Richard Koestner

Richard Koestner
Faculty of Science

What are some of the strategies that you use in your courses to engage students?

I try to present the material in a way that is accessible and that students can relate to. My area of research is intrinsic motivation—learning for its own sake, learning because you are curious. So, I try to talk about interesting material in a conversational way and in a way that acknowledges the students’ experience and their perspectives. My sense is that soon after a course ends, students will forget most of the detailed factual information they’ve learned, so I try to cover general concepts, pose thought-provoking questions, and present interesting material so that students will find the course relevant and meaningful to their own lives.

In terms of structure, I try to make every lecture a self-enclosed unit. Thus I’ll start with a “question of the day” and several subquestions. Then I’ll get into a story and some examples. And the next class will be a new topic but with the same structure rather than just a review or a rehash of what we’ve covered to date. I believe that students benefit from having whole, self-contained lectures, even if some elements are missing.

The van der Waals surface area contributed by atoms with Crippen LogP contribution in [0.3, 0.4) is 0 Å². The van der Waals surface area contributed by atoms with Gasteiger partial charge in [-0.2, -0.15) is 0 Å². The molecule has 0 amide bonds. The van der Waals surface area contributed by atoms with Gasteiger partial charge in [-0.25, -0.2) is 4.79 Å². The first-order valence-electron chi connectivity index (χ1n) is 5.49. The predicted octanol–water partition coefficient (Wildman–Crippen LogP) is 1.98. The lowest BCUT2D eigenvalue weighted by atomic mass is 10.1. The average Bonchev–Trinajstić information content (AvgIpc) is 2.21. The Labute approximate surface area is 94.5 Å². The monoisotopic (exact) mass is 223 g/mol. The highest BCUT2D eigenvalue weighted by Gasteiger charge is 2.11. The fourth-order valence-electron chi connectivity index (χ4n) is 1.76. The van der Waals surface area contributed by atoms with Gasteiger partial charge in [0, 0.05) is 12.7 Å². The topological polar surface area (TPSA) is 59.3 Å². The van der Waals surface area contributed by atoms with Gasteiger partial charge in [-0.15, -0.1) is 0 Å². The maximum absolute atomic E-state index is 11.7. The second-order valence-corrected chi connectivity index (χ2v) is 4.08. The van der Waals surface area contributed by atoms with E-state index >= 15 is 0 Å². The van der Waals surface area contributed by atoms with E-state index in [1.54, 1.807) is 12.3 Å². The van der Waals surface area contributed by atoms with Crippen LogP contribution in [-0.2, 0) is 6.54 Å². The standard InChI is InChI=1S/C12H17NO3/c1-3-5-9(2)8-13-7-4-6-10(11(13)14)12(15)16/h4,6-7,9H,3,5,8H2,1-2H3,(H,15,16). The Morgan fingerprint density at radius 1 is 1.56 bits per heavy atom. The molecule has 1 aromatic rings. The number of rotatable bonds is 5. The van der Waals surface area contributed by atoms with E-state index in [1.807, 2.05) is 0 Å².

How do you evaluate your students’ learning? What kind of assessment strategies do you use?

I have 430 students in the Human Motivation course, thus I can only give multiple-choice questions on exams. Every year, however, some students tell me, “I don’t do well on multiple-choice tests,” so I give them some options. For example, the midterm can count for 50% or it can count for 30%, whatever works better for them. Then they have two or three optional papers, which can count for up to 35%, depending on if they prefer multiple-choice tests or papers.

I’d like to be clear that I do not use tests and evaluations as a way to control, motivate or manipulate. Too often, I hear professors say things like, “You really should pay attention to this because it could be on the test.” I will never do that! Professors have to get students interested in the material and not because it is going to be on a test. My ultimate goal in the classroom is to give a definitive answer to a student question like, “Why should I care about this?”

What is the most important thing students in your discipline learn when taking a course with you? How about students from outside your discipline?

I try to teach the course so that it does not really matter whether they are in the discipline or not. I want them to learn to think about how they try to motivate themselves and how others have tried to motivate them, and I want them to question the prevailing emphasis on rewards, praise, competition, and attributing good performance to talent and ability. So, I try to challenge them to think differently from how they’ve probably been trained to think.

How do you help your students understand what research and/or scholarship is in your discipline (including findings, methodologies, etc.)?